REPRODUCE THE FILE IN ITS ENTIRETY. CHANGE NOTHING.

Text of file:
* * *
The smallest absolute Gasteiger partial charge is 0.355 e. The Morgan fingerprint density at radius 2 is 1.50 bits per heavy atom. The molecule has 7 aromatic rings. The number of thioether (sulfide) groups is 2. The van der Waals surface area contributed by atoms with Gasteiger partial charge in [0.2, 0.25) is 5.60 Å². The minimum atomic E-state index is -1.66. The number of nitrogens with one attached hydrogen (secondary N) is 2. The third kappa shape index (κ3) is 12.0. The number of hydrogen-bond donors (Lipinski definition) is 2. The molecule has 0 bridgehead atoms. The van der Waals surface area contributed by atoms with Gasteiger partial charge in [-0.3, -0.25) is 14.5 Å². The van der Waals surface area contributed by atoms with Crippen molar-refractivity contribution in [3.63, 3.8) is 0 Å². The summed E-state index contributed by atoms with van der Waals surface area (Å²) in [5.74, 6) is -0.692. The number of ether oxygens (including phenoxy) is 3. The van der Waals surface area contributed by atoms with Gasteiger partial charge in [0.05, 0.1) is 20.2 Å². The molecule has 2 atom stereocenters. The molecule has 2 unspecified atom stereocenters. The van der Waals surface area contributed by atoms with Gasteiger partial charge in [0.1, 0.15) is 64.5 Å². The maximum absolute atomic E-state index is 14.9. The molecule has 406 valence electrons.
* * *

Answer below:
The smallest absolute Gasteiger partial charge is 0.355 e. The Morgan fingerprint density at radius 2 is 1.50 bits per heavy atom. The molecule has 7 aromatic rings. The number of thioether (sulfide) groups is 2. The van der Waals surface area contributed by atoms with Gasteiger partial charge in [0.2, 0.25) is 5.60 Å². The minimum atomic E-state index is -1.66. The number of nitrogens with one attached hydrogen (secondary N) is 2. The third kappa shape index (κ3) is 12.0. The number of hydrogen-bond donors (Lipinski definition) is 2. The molecule has 0 bridgehead atoms. The van der Waals surface area contributed by atoms with Gasteiger partial charge in [-0.3, -0.25) is 14.5 Å². The van der Waals surface area contributed by atoms with Crippen molar-refractivity contribution in [3.63, 3.8) is 0 Å². The summed E-state index contributed by atoms with van der Waals surface area (Å²) in [5.74, 6) is -0.692. The number of ether oxygens (including phenoxy) is 3. The van der Waals surface area contributed by atoms with Gasteiger partial charge in [0.05, 0.1) is 20.2 Å². The molecule has 2 atom stereocenters. The molecule has 2 unspecified atom stereocenters. The van der Waals surface area contributed by atoms with Gasteiger partial charge in [0.1, 0.15) is 64.5 Å². The maximum absolute atomic E-state index is 14.9. The molecule has 406 valence electrons.